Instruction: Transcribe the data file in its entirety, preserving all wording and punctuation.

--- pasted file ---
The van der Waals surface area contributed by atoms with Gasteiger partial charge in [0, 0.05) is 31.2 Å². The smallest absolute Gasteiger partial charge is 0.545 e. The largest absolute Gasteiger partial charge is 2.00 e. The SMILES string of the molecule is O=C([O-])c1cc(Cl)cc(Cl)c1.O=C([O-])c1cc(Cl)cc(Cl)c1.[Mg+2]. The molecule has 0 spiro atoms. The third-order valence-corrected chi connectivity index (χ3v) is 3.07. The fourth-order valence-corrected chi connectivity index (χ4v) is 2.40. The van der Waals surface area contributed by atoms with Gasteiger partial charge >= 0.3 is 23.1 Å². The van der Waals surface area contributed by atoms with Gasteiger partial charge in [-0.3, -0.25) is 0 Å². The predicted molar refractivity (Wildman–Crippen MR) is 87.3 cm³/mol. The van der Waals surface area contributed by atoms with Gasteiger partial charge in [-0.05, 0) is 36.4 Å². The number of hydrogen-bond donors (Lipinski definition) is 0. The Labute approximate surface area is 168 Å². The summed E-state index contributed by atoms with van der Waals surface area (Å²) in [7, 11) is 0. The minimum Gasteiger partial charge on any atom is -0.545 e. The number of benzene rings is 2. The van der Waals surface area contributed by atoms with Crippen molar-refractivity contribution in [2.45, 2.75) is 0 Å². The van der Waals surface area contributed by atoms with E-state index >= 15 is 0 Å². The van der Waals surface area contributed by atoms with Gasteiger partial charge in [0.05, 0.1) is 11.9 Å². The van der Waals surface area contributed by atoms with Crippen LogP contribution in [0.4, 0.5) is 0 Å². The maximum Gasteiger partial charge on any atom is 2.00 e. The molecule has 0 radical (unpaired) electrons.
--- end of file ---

The van der Waals surface area contributed by atoms with Gasteiger partial charge in [0, 0.05) is 31.2 Å². The smallest absolute Gasteiger partial charge is 0.545 e. The largest absolute Gasteiger partial charge is 2.00 e. The SMILES string of the molecule is O=C([O-])c1cc(Cl)cc(Cl)c1.O=C([O-])c1cc(Cl)cc(Cl)c1.[Mg+2]. The molecule has 0 spiro atoms. The third-order valence-corrected chi connectivity index (χ3v) is 3.07. The fourth-order valence-corrected chi connectivity index (χ4v) is 2.40. The van der Waals surface area contributed by atoms with Gasteiger partial charge >= 0.3 is 23.1 Å². The van der Waals surface area contributed by atoms with Gasteiger partial charge in [-0.3, -0.25) is 0 Å². The predicted molar refractivity (Wildman–Crippen MR) is 87.3 cm³/mol. The van der Waals surface area contributed by atoms with Gasteiger partial charge in [-0.05, 0) is 36.4 Å². The number of hydrogen-bond donors (Lipinski definition) is 0. The Labute approximate surface area is 168 Å². The summed E-state index contributed by atoms with van der Waals surface area (Å²) in [7, 11) is 0. The minimum Gasteiger partial charge on any atom is -0.545 e. The number of benzene rings is 2. The van der Waals surface area contributed by atoms with Crippen molar-refractivity contribution in [2.45, 2.75) is 0 Å². The van der Waals surface area contributed by atoms with E-state index >= 15 is 0 Å². The van der Waals surface area contributed by atoms with Gasteiger partial charge in [0.05, 0.1) is 11.9 Å². The van der Waals surface area contributed by atoms with Crippen LogP contribution in [0.4, 0.5) is 0 Å². The maximum Gasteiger partial charge on any atom is 2.00 e. The molecule has 0 radical (unpaired) electrons.